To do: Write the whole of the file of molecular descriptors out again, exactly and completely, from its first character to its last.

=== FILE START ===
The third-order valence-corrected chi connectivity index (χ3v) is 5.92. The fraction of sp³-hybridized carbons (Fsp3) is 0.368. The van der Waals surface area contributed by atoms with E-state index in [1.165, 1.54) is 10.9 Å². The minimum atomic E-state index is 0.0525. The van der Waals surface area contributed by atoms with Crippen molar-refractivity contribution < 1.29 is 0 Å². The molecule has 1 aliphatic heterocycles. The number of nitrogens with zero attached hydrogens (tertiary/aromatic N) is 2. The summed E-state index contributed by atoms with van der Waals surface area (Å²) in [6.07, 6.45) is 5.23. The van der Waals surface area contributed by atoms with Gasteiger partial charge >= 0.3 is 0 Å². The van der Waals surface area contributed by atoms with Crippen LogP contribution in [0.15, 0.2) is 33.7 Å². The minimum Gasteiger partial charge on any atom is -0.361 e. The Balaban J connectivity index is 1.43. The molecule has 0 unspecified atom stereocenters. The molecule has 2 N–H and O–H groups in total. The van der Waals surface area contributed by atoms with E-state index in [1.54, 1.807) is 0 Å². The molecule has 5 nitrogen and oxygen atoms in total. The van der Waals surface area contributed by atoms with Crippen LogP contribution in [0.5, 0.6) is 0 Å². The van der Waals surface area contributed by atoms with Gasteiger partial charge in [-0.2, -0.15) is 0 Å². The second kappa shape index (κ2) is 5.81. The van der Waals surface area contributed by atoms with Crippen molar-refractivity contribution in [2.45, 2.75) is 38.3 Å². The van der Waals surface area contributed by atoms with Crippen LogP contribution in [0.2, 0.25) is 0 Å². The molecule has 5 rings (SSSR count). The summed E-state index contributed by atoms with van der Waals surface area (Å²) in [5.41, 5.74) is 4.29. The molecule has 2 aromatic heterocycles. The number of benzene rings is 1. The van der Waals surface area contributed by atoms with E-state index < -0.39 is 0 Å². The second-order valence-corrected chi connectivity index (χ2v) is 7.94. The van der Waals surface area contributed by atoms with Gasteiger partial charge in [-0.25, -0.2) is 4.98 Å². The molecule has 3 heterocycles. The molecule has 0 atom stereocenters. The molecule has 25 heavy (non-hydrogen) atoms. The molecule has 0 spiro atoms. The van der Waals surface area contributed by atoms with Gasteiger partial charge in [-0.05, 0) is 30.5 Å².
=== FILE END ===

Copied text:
The third-order valence-corrected chi connectivity index (χ3v) is 5.92. The fraction of sp³-hybridized carbons (Fsp3) is 0.368. The van der Waals surface area contributed by atoms with E-state index in [1.165, 1.54) is 10.9 Å². The minimum atomic E-state index is 0.0525. The van der Waals surface area contributed by atoms with Crippen molar-refractivity contribution < 1.29 is 0 Å². The molecule has 1 aliphatic heterocycles. The number of nitrogens with zero attached hydrogens (tertiary/aromatic N) is 2. The summed E-state index contributed by atoms with van der Waals surface area (Å²) in [6.07, 6.45) is 5.23. The van der Waals surface area contributed by atoms with Gasteiger partial charge >= 0.3 is 0 Å². The van der Waals surface area contributed by atoms with Crippen LogP contribution in [0.15, 0.2) is 33.7 Å². The minimum Gasteiger partial charge on any atom is -0.361 e. The Balaban J connectivity index is 1.43. The molecule has 0 unspecified atom stereocenters. The molecule has 2 N–H and O–H groups in total. The van der Waals surface area contributed by atoms with E-state index in [1.54, 1.807) is 0 Å². The molecule has 5 nitrogen and oxygen atoms in total. The van der Waals surface area contributed by atoms with Crippen LogP contribution in [0.5, 0.6) is 0 Å². The van der Waals surface area contributed by atoms with Gasteiger partial charge in [-0.2, -0.15) is 0 Å². The second kappa shape index (κ2) is 5.81. The van der Waals surface area contributed by atoms with Crippen molar-refractivity contribution in [2.45, 2.75) is 38.3 Å². The van der Waals surface area contributed by atoms with Crippen LogP contribution in [0.2, 0.25) is 0 Å². The molecule has 5 rings (SSSR count). The summed E-state index contributed by atoms with van der Waals surface area (Å²) in [5.41, 5.74) is 4.29. The molecule has 2 aromatic heterocycles. The number of benzene rings is 1. The van der Waals surface area contributed by atoms with E-state index < -0.39 is 0 Å². The second-order valence-corrected chi connectivity index (χ2v) is 7.94. The van der Waals surface area contributed by atoms with Gasteiger partial charge in [-0.25, -0.2) is 4.98 Å². The molecule has 3 heterocycles. The molecule has 0 atom stereocenters. The molecule has 25 heavy (non-hydrogen) atoms. The molecule has 0 spiro atoms. The van der Waals surface area contributed by atoms with Gasteiger partial charge in [-0.05, 0) is 30.5 Å².